- Why the Twitter left loves to dunk on Max Boot Today 6:30 AM
- How to watch ‘Last Week Tonight with John Oliver’ online for free Today 6:30 AM
- How to stream Francis Ngannou vs. Cain Velasquez for free Today 6:00 AM
- How to stream the 2019 Daytona 500 for free Today 5:50 AM
- 7-year-old YouTuber to get his own show on Nickelodeon Saturday 5:30 PM
- ‘Hipster’ jobs are trending, and Indeed says the market is booming Saturday 3:33 PM
- Trump meme removed after copyright complaint Saturday 2:15 PM
- Facebook pushes back against moderators complaining about ‘Big Brother’ environment Saturday 12:46 PM
- Twitter hid post from an account linked to Iran’s Supreme Leader Saturday 10:17 AM
- How to stream Leo Santa Cruz vs. Rafael Rivera for free Saturday 8:00 AM
- ‘Larry Charles’ Dangerous World of Comedy’ finds the balance between tragedy and comedy Saturday 7:30 AM
- How to stream Michael ‘Venom’ Page vs. Paul Daley for free Saturday 7:00 AM
- How to watch the NBA Dunk Contest 2019 online for free Saturday 6:50 AM
- The best new TV shows to stream this weekend Saturday 6:00 AM
- Bug lets Twitter save your DMs—even after you delete them Friday 7:21 PM
Dylan Minnette stars in this brutally violent Netflix horror flick.
“Have you ever thought about how weird open houses are?” asks Logan, the main character in Netflix’s The Open House. “I mean, you give your keys to someone you hardly know, and they stay in one room and welcome in a bunch of strangers. And those people just roam around the house. And the realtor doesn’t check the house when it’s done, right, they just turn the lights off and go?”
This monologue states the premise of the film, explicitly telling the audience why they should find it scary. And to writer/directors’ Matt Angel and Suzanne Coote’s credit, they’re not wrong. Open houses are kind of creepy, and there is a good horror movie somewhere within this idea. But it’s not this one.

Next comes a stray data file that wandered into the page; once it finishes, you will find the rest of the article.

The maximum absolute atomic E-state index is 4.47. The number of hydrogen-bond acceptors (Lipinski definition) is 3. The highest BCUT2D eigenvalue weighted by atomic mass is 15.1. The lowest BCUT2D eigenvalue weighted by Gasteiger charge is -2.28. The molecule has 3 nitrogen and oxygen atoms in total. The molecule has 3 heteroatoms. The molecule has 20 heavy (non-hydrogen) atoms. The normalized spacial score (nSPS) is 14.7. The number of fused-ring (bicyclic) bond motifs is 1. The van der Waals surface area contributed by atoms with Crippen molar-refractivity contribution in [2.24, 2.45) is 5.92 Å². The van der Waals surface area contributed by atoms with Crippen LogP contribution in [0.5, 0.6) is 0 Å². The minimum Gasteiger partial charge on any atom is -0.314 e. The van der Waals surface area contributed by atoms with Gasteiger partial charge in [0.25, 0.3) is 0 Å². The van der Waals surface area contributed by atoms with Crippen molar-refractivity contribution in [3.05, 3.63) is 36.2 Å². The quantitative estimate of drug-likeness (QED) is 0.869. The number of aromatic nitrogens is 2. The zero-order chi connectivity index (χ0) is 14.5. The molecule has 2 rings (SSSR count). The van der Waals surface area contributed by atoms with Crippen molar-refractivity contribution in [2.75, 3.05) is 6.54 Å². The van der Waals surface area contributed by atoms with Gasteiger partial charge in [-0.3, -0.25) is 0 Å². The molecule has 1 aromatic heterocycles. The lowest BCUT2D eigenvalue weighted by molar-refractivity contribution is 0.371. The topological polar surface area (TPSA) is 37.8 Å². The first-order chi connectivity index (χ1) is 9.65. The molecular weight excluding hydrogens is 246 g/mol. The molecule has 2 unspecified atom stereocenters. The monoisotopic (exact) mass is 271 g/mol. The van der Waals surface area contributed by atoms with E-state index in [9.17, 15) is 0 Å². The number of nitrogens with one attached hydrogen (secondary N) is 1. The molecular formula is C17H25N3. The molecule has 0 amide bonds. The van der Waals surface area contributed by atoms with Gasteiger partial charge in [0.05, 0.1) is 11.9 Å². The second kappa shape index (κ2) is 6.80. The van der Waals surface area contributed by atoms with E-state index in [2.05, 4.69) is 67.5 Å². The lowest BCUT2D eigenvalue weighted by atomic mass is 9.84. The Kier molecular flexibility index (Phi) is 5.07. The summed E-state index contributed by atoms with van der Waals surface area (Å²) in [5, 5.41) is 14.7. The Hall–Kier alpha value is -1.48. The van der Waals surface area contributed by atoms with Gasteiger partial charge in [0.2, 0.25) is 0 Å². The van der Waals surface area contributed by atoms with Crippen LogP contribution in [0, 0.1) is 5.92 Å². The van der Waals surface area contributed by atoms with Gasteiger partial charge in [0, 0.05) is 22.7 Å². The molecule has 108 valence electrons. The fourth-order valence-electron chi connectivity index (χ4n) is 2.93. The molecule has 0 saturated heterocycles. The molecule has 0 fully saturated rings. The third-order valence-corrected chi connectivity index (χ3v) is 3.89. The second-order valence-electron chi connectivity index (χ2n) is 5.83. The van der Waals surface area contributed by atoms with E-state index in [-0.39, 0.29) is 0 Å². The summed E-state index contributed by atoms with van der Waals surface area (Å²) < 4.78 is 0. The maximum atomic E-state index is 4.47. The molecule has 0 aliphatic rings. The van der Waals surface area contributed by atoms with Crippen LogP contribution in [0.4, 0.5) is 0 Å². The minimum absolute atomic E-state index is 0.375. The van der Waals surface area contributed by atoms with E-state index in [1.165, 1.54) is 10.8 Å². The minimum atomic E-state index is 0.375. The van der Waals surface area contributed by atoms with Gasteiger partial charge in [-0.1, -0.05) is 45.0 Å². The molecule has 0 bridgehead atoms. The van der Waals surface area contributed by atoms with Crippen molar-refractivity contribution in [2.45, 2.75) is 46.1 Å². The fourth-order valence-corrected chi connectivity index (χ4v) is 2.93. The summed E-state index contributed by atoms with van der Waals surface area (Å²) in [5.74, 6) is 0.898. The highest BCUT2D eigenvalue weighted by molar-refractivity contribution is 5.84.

The Open House, a prime and in this case understandable example of Netflix’s “dump it and see what happens strategy,” stars Dylan Minnette (13 Reasons Why) and Piercey Dalton as a mother and son who move into a friend’s mountain home when they can’t afford their rent following a family tragedy. Unexplained and eerie stuff follows and boils to a gruesome ending.
It’s a perfect example of a story which looks good on paper but amounts to nothing when filmed. The movie is essentially a two-hander, shared between Minnette’s Dylan and Dalton’s Naomi. There’s something interesting to the dynamic of a mother and son in this situation which you rarely see on-screen, but The Open House never explores it beyond the obvious. Minnette is serviceable as the same type of everyman/cookie-cutter teen he played in 13 Reasons and other shows like Scandal and Lost before that—his character is just duller this time. Dalton, a fresh face in indie film, is good but also suffers from underdeveloped characterization.
The movie is weighed down by an annoying kind of showy screenwriting which is easy to spot if you’re paying the slightest bit of attention. As soon as we see that Logan is a runner at the beginning, we know that this is going to come back later in the movie. The detail that he wears contacts is slightly less on the nose, but the direction is obvious enough that when we see him going through his nightly routine, we know it’s going to come into play later.